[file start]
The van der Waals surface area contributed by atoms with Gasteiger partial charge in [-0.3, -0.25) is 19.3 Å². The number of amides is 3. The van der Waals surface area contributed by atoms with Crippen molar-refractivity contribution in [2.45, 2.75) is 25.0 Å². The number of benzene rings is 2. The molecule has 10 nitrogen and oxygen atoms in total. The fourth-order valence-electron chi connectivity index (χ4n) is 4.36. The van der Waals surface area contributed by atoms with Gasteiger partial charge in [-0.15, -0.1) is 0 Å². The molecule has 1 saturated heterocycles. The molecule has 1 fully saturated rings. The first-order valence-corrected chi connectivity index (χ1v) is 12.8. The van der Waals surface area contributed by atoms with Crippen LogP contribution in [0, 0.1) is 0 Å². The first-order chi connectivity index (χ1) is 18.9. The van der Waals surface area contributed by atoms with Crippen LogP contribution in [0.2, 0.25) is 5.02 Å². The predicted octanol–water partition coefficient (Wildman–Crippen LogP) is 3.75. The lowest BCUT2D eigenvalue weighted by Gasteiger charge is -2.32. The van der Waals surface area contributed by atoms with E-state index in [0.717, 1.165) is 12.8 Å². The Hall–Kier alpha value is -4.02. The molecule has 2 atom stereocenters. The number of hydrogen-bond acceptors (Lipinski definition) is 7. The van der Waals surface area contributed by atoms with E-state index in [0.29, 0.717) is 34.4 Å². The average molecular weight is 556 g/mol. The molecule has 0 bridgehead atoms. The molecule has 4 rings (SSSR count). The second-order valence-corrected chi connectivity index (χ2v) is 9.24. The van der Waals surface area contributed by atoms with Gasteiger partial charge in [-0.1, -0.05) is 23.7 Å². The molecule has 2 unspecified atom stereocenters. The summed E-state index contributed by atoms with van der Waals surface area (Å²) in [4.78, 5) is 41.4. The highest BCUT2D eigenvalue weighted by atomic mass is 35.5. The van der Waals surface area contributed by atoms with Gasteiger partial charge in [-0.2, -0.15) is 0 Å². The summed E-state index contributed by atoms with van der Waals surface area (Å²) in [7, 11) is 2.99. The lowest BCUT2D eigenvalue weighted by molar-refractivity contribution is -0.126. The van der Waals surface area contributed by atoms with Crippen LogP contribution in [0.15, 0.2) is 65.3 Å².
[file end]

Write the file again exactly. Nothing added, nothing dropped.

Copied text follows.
The van der Waals surface area contributed by atoms with Gasteiger partial charge in [-0.3, -0.25) is 19.3 Å². The number of amides is 3. The van der Waals surface area contributed by atoms with Crippen molar-refractivity contribution in [2.45, 2.75) is 25.0 Å². The number of benzene rings is 2. The molecule has 10 nitrogen and oxygen atoms in total. The fourth-order valence-electron chi connectivity index (χ4n) is 4.36. The van der Waals surface area contributed by atoms with Gasteiger partial charge in [-0.15, -0.1) is 0 Å². The molecule has 1 saturated heterocycles. The molecule has 1 fully saturated rings. The first-order valence-corrected chi connectivity index (χ1v) is 12.8. The van der Waals surface area contributed by atoms with Crippen LogP contribution in [0, 0.1) is 0 Å². The first-order chi connectivity index (χ1) is 18.9. The van der Waals surface area contributed by atoms with Crippen LogP contribution in [0.2, 0.25) is 5.02 Å². The predicted octanol–water partition coefficient (Wildman–Crippen LogP) is 3.75. The lowest BCUT2D eigenvalue weighted by Gasteiger charge is -2.32. The van der Waals surface area contributed by atoms with E-state index in [0.717, 1.165) is 12.8 Å². The Hall–Kier alpha value is -4.02. The molecule has 2 atom stereocenters. The number of hydrogen-bond acceptors (Lipinski definition) is 7. The van der Waals surface area contributed by atoms with E-state index in [0.29, 0.717) is 34.4 Å². The average molecular weight is 556 g/mol. The molecule has 0 bridgehead atoms. The molecule has 4 rings (SSSR count). The second-order valence-corrected chi connectivity index (χ2v) is 9.24. The van der Waals surface area contributed by atoms with Gasteiger partial charge in [-0.1, -0.05) is 23.7 Å². The molecule has 2 unspecified atom stereocenters. The summed E-state index contributed by atoms with van der Waals surface area (Å²) in [4.78, 5) is 41.4. The highest BCUT2D eigenvalue weighted by atomic mass is 35.5. The van der Waals surface area contributed by atoms with Gasteiger partial charge in [-0.2, -0.15) is 0 Å². The summed E-state index contributed by atoms with van der Waals surface area (Å²) in [7, 11) is 2.99. The lowest BCUT2D eigenvalue weighted by molar-refractivity contribution is -0.126. The van der Waals surface area contributed by atoms with Crippen LogP contribution in [0.15, 0.2) is 65.3 Å².